Optimal energy efficiency policies and regulatory demand-side management tests: How well do they match?
Under conventional models, subsidizing energy efficiency requires electricity to be priced below marginal cost. Its benefits increase when electricity prices increase to finance the subsidy. With high prices, subsidies are counterproductive unless consumers fail to make efficiency investments when private benefits exceed costs. If the gain from adopting efficiency is only reduced electricity spending, capping revenues from energy sales may induce a utility to substitute efficiency for generation when the former is less costly. This goes beyond standard "decoupling" of distribution revenues from sales, requiring complex energy price regulation. The models' results are used to evaluate tests in the 2002 California Standard Practice Manual for assessing demand-side management programs. Its "Ratepayer Impact Measure" test best conforms to the condition that electricity price is too low. Its "Total Resource Cost" and "Societal Cost" tests resemble the condition for expanded decoupling. No test incorporates optimality conditions apart from consumer choice failure.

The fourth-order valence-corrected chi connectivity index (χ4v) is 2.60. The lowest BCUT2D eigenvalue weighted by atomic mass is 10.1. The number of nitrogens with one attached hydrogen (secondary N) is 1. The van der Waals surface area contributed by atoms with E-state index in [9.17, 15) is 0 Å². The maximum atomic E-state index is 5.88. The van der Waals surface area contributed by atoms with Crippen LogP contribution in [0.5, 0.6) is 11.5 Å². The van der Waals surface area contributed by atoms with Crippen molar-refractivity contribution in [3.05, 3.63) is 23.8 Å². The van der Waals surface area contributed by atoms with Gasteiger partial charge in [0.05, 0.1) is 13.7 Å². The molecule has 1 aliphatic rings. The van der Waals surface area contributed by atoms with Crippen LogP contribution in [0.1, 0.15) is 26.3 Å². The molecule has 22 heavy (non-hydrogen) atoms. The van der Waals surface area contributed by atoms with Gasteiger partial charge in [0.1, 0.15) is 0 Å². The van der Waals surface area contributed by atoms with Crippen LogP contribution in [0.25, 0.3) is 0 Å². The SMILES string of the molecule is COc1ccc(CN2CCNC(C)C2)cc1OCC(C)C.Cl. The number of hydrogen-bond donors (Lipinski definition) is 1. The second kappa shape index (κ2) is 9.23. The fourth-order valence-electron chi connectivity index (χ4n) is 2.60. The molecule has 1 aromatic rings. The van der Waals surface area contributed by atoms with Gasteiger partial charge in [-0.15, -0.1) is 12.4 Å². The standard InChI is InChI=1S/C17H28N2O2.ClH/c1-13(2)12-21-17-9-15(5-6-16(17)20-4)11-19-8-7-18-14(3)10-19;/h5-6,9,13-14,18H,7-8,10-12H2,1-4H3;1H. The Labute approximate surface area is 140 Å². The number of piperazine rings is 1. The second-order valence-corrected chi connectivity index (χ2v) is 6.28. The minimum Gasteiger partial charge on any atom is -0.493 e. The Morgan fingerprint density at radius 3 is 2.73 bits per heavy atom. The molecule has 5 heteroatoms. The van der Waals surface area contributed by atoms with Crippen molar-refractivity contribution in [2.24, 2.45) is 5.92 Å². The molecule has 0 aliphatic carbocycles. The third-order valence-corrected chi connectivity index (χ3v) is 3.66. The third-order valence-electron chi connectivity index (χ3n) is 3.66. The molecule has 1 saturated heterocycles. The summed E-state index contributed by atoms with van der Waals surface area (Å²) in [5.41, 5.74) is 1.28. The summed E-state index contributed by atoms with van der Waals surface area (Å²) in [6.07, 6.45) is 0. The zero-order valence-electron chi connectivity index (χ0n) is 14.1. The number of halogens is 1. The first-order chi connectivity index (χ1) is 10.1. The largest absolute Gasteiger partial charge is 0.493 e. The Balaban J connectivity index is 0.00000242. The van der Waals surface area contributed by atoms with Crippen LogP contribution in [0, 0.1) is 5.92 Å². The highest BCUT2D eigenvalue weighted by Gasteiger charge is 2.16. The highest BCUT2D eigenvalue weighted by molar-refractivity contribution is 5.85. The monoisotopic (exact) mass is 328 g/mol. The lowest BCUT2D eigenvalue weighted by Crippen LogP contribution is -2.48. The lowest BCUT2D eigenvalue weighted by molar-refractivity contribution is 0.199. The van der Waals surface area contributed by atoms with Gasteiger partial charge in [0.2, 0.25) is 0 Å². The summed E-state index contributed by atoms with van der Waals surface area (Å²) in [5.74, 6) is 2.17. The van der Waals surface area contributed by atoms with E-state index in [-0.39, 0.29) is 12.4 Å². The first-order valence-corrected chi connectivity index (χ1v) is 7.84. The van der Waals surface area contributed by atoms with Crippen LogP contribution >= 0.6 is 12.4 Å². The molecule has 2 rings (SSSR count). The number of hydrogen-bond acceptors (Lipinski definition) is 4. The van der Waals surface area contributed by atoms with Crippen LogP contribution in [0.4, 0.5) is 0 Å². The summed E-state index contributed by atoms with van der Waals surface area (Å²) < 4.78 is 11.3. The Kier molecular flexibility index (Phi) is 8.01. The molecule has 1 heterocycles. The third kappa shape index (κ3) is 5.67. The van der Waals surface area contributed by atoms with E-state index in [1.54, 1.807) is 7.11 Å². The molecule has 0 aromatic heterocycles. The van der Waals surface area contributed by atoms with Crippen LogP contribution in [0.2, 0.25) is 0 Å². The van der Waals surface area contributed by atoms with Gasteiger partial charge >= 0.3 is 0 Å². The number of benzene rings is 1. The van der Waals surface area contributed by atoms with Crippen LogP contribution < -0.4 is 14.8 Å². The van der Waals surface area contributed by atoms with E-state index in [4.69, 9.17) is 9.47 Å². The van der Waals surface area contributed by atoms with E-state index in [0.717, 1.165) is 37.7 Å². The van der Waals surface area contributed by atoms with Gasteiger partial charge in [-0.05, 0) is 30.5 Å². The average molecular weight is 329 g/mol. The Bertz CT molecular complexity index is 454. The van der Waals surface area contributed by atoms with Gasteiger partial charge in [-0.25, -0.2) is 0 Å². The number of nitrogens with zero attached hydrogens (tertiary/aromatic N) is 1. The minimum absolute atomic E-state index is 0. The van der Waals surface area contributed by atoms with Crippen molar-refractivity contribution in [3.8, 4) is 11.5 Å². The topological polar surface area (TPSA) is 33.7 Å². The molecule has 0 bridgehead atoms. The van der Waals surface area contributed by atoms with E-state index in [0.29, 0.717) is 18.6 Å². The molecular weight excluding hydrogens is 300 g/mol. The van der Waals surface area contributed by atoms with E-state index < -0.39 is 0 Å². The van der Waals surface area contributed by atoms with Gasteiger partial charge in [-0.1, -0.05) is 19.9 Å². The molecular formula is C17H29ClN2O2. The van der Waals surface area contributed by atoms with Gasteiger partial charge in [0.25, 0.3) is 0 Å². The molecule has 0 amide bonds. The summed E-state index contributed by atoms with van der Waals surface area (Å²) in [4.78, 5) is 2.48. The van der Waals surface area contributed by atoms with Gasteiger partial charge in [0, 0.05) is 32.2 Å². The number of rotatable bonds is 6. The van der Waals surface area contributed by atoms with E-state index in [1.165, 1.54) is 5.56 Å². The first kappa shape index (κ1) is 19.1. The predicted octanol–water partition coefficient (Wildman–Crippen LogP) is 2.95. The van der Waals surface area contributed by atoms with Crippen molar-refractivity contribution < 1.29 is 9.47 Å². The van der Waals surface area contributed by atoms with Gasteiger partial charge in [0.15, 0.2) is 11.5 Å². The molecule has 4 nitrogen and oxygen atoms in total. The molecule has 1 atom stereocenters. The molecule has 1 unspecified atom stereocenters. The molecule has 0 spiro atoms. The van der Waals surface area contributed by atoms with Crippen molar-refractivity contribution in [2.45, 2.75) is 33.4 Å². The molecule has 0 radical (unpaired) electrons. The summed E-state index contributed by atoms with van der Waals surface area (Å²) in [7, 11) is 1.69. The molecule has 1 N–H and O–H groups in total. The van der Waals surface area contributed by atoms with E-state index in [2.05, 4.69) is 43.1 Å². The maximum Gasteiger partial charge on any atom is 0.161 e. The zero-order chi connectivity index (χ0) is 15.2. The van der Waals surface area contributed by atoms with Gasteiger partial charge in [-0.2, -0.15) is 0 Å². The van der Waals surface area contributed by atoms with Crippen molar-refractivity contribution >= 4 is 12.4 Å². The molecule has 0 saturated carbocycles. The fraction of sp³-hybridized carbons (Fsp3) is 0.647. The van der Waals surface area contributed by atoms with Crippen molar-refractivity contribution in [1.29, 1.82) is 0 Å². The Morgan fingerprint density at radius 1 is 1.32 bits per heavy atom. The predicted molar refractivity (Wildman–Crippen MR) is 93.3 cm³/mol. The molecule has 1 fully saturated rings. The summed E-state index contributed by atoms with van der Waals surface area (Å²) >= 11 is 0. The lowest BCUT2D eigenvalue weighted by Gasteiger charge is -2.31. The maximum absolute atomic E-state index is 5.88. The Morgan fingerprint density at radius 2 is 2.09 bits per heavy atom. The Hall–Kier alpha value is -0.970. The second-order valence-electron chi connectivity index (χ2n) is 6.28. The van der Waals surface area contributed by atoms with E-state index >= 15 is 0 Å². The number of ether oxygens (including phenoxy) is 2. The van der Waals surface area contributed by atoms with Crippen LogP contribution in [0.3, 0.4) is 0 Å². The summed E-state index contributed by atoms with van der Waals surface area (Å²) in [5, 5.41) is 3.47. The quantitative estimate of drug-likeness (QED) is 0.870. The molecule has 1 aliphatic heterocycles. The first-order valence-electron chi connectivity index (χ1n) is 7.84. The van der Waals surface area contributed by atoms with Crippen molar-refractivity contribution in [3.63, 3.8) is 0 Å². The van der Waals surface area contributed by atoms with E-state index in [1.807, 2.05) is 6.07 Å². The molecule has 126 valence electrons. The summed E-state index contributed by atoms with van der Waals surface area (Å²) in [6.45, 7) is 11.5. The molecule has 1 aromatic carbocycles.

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- Brennan, Timothy J., 2008. "Is the Benefit of Reserve Requirements in the “Reserve” or the “Requirement”?," Discussion Papers dp-08-33, Resources For the Future.
- Timothy J. Brennan, 2004. "Market Failures in Real-Time Metering," Journal of Regulatory Economics, Springer, vol. 26(2), pages 119-139, 09.
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dp-03-39, Resources For the Future.
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"Energy Efficiency: Efficiency or Monopsony?,"
dp-09-20, Resources For the Future.
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